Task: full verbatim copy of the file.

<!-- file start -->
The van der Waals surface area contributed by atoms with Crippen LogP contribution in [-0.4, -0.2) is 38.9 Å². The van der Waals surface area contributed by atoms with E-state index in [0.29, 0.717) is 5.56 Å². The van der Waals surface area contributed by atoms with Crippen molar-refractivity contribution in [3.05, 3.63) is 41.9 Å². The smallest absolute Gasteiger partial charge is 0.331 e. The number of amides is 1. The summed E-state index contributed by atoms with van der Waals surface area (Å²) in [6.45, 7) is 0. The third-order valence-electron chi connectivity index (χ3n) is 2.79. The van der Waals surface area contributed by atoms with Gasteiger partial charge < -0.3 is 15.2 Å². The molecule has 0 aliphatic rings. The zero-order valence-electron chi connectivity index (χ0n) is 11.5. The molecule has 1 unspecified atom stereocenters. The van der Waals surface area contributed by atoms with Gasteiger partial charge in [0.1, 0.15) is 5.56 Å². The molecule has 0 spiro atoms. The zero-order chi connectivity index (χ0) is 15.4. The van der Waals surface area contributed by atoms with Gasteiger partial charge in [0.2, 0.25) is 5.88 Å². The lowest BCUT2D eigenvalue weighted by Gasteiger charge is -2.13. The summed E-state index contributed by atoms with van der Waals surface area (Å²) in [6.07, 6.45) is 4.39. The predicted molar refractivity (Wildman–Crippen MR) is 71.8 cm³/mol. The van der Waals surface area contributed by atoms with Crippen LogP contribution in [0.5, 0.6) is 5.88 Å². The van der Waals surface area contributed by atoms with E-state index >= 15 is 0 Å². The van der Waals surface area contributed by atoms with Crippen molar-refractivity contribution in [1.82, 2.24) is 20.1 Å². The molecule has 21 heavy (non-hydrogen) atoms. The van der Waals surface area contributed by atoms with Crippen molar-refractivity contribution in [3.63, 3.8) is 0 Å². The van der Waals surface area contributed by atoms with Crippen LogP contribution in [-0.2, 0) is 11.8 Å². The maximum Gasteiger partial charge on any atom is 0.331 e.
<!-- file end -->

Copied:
The van der Waals surface area contributed by atoms with Crippen LogP contribution in [-0.4, -0.2) is 38.9 Å². The van der Waals surface area contributed by atoms with E-state index in [0.29, 0.717) is 5.56 Å². The van der Waals surface area contributed by atoms with Crippen molar-refractivity contribution in [3.05, 3.63) is 41.9 Å². The smallest absolute Gasteiger partial charge is 0.331 e. The number of amides is 1. The summed E-state index contributed by atoms with van der Waals surface area (Å²) in [6.45, 7) is 0. The third-order valence-electron chi connectivity index (χ3n) is 2.79. The van der Waals surface area contributed by atoms with Gasteiger partial charge < -0.3 is 15.2 Å². The molecule has 0 aliphatic rings. The zero-order valence-electron chi connectivity index (χ0n) is 11.5. The molecule has 1 unspecified atom stereocenters. The van der Waals surface area contributed by atoms with Gasteiger partial charge in [0.1, 0.15) is 5.56 Å². The molecule has 0 spiro atoms. The zero-order chi connectivity index (χ0) is 15.4. The van der Waals surface area contributed by atoms with Gasteiger partial charge in [0.2, 0.25) is 5.88 Å². The lowest BCUT2D eigenvalue weighted by Gasteiger charge is -2.13. The summed E-state index contributed by atoms with van der Waals surface area (Å²) in [6.07, 6.45) is 4.39. The predicted molar refractivity (Wildman–Crippen MR) is 71.8 cm³/mol. The van der Waals surface area contributed by atoms with Crippen LogP contribution in [0.5, 0.6) is 5.88 Å². The van der Waals surface area contributed by atoms with E-state index >= 15 is 0 Å². The van der Waals surface area contributed by atoms with Crippen molar-refractivity contribution in [1.82, 2.24) is 20.1 Å². The molecule has 21 heavy (non-hydrogen) atoms. The van der Waals surface area contributed by atoms with Crippen molar-refractivity contribution in [3.63, 3.8) is 0 Å². The van der Waals surface area contributed by atoms with Crippen LogP contribution in [-0.2, 0) is 11.8 Å². The maximum Gasteiger partial charge on any atom is 0.331 e.